Q&A: CIPHERS researcher Andrew Hawkey discusses how paternal THC exposure in rats can cause long-lasting neurobehavioral effects in the offspring

Andrew Hawkey, PhD, a postdoctoral scholar working on component 2 of the CIPHERS project is part of a recently published study on THC exposure in rats and the neurobehavioral effects on offspring. Here's he discusses the study and the future research plans.


The CIPHERS project studies the epigenetic effects of marijuana in both humans and rodents. Why are rodents an ideal model to study epigenetics?

Rodents are mammals, like us, and the genes that shape their growth and health tend to be the same or equivalent to our own, in important ways. Rodents also share important epigenetic processes with humans that guide when and how those genes are used. So, we can discover epigenetic and health effects of drug use in rodents and use those findings to make predictions about similar effects in humans.

The CIPHERS pilot study found that chronic preconception exposure of male rats to THC alters the sperm epigenome. What have you learned so far about the heritability of these epigenetic changes in rodents?

In our recent studies, we found epigenetic changes in the offspring of male rats exposed to THC, supporting that when the sperm epigenome is altered by THC exposure, at least some of those changes are heritable. This was an important factor to measure, because many of our parent's epigenetic “fingerprints” are reprogrammed after fertilization, so there was no knowledge about which, if any, of the THC-related changes would be inherited.

What did you learn about the health and behavior of offspring born to fathers who were exposed to THC?

Overall, THC doesn’t appear to affect the reproductive success of the father, or the size, number and growth of his offspring. Instead, we did see a few specific behavioral effects in the offspring of exposed male rats. Some behavioral functions, like anxiety and memory, were unaffected, while others, like attention and activity, were impaired.

Did any of these findings surprise you?

I was a little surprised by the findings from the first rat behavioral study. In this, the exposure duration was fairly short, covering only 12 days before conception. The life cycle of rat sperm is much longer, covering 56 days, and it was not initially clear whether the maturity of the sperm would affect its sensitivity to THC. However, even in this fairly specific and shortened window of exposure, THC led to heritable epigenetic and behavioral effects.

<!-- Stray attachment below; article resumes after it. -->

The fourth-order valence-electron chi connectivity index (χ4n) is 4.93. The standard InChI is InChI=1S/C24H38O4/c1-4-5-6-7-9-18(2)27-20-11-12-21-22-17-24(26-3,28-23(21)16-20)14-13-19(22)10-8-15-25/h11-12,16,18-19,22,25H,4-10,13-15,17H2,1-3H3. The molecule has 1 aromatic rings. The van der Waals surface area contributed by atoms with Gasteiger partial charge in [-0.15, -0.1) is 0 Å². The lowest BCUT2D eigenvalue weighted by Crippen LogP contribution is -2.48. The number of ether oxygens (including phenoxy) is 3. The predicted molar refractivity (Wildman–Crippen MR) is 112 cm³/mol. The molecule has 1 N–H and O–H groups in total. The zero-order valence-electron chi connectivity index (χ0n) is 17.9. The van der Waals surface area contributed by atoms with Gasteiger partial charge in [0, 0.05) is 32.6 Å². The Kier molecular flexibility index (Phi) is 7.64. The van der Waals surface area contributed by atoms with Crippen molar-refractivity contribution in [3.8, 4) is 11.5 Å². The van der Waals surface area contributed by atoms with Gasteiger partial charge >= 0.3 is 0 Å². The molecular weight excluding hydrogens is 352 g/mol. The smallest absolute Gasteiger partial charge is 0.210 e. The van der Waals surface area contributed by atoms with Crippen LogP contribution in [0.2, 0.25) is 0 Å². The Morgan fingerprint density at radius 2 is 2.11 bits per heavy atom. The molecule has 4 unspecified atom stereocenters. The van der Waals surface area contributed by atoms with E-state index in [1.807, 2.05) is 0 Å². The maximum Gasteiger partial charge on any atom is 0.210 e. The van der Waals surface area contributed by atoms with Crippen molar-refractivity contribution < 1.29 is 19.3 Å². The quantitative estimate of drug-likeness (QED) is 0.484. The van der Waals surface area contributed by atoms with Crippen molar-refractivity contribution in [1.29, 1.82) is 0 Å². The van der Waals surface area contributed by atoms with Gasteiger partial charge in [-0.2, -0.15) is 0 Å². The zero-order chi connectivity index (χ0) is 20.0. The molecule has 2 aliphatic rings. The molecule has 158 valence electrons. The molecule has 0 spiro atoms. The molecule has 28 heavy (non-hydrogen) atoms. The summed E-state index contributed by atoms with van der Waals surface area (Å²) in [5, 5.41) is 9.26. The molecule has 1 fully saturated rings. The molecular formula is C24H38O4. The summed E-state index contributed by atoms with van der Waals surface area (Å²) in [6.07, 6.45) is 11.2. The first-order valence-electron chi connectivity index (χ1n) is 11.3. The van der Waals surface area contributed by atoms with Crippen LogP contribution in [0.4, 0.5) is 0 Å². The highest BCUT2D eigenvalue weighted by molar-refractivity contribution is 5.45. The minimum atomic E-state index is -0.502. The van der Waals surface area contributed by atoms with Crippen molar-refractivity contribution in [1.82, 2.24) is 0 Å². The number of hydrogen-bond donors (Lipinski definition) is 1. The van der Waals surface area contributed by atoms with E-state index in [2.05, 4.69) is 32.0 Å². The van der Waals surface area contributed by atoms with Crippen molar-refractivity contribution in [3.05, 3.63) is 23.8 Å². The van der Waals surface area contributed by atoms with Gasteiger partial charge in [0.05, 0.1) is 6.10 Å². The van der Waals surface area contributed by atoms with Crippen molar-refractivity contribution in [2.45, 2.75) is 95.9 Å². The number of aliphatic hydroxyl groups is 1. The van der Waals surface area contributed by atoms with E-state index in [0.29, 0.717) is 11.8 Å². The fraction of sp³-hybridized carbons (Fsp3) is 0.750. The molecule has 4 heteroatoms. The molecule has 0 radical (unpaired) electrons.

Rats born to fathers who were exposed to THC showed impaired attention and increased activity in our study. Could this finding translate into impacts similar to ADHD in children? What additional science would you like to see to explore possible connections between paternal preconception THC use and ADHD in children?

Our findings certainly suggest that behavioral health is an area of risk for paternal cannabis use. Given our findings so far, ADHD is a good place to start. That being said, issues like activity changes and inattention can show up as a symptom of several common developmental disorders which may be equally important to study. To make the case more compelling, I would like to see studies identifying epigenetic effects on genes associated with ADHD risk (similar studies are underway with autism candidate genes within the CIPHERS project), as well as studies on neural circuits that function differently in ADHD brains. I would also like to see more epidemiological work looking at outcomes like ADHD in children with paternal, maternal or two-parent exposure to marijuana.

We know a lot about what women should and should not consume when they’re pregnant or thinking about becoming pregnant, but we know less about what might impact men’s reproductive health and any future children. Based on your research, what other exposures besides THC might affect men’s preconception health?

This is a small, but growing area of research and as time goes on, we will know much more about these risks. Within our research group, we have been particularly interested in the risks from tobacco and marijuana-based products, and both have clear risks for future fathers. Studies elsewhere have suggested risks for other drugs of abuse, including alcohol, opiates and psychostimulants. With regard to pharmaceutical medications, a number of drugs have already been examined for their effects on male reproductive and offspring health, although many still need to be tested.

Do you have plans to follow up on this study? If so, what questions are you hoping to answer?

Indeed, we do. A couple of follow-up studies are underway or are being prepped for publication. As I mentioned earlier, in our recently published study, we exposed rats to THC during a short window of the sperm cycle, and the first follow-up will expand the exposure to 30 days, or a little over half the cycle. Through this, we are looking to see whether exposures across a wider span of sperm development produce the same deficits as late-stage exposures, or whether the effects will be more severe. Following that, we will test the epigenetic and behavioral effects of paternal exposure to marijuana smoke, a mixture which contains THC and thousands of other chemicals. This will help us to figure out whether marijuana’s risk is primarily based on its THC content, or whether there are other important chemicals in the smoke that we need to study.